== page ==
|Inverted Spectra, Philosophy of Mind: A term used to describe a thought experiment showing that we cannot be sure that stimuli (here light wavelengths) will be translated into similar mental states by all subjects. It is possible that a color is not localized at the same place on the color spectrum for all subjects, e.g. in an extreme case one may see something as red which another person considers to be green. Since the use of language is based on both having learned public language, they would use the same word despite their differing subjective experience. See also knowledge how, private language, qualia, skepticism._____________Annotation: The above characterizations of concepts are neither definitions nor exhausting presentations of problems related to them. Instead, they are intended to give a short introduction to the contributions below. – Lexicon of Arguments. |
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Grue/bleen/grue/Goodman/Poundstone: Dictionary German-grue/bleen and grue/bleen-German are symmetrical - the colors can be mutually and confused defined - the question of which formulation is more original is like the question on chicken and egg. - Solution: we must find an aspect under which the situation is not symmetric. - Poundstone: the exchange could already have taken place between Cleopatra and King Henry. - Problem: we would not know it, because we do not know what adjectives they used back then.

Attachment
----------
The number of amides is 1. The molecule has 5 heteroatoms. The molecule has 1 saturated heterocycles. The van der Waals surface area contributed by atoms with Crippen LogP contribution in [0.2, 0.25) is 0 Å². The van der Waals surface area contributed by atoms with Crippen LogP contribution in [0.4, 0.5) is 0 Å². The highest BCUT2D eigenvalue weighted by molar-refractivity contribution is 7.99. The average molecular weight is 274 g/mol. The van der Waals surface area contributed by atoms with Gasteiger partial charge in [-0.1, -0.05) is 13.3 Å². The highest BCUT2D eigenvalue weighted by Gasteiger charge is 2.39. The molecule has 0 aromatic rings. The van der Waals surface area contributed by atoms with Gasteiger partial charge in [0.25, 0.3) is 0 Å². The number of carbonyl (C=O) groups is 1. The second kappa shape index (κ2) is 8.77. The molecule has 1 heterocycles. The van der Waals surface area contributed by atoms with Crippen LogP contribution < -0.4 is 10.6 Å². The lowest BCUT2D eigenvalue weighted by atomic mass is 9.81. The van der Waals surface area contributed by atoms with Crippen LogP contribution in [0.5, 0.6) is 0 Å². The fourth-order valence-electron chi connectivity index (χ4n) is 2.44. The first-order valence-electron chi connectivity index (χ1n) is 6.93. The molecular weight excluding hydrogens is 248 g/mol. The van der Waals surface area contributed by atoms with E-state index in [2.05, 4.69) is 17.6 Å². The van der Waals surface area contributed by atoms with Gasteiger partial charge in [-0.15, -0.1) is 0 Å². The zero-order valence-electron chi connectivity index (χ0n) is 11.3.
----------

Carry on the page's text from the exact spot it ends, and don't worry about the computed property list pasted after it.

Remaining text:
Facetious solution: on the day of decision (time t) the grue/bleen speakers awake and realize that the color of the (still blue) sky has changed from grue to bleen.
Inverted spectra/Poundstone: not detectable - the only reason for believing we could - it is allegedly correlation with mental states - but these may have changed as well - all present and past experience is compatible with change._____________Explanation of symbols: Roman numerals indicate the source, arabic numerals indicate the page number. The corresponding books are indicated on the right hand side. ((s)…): Comment by the sender of the contribution.
I W. Poundstone Im Labyrinth des Denkens, Reinbek 1995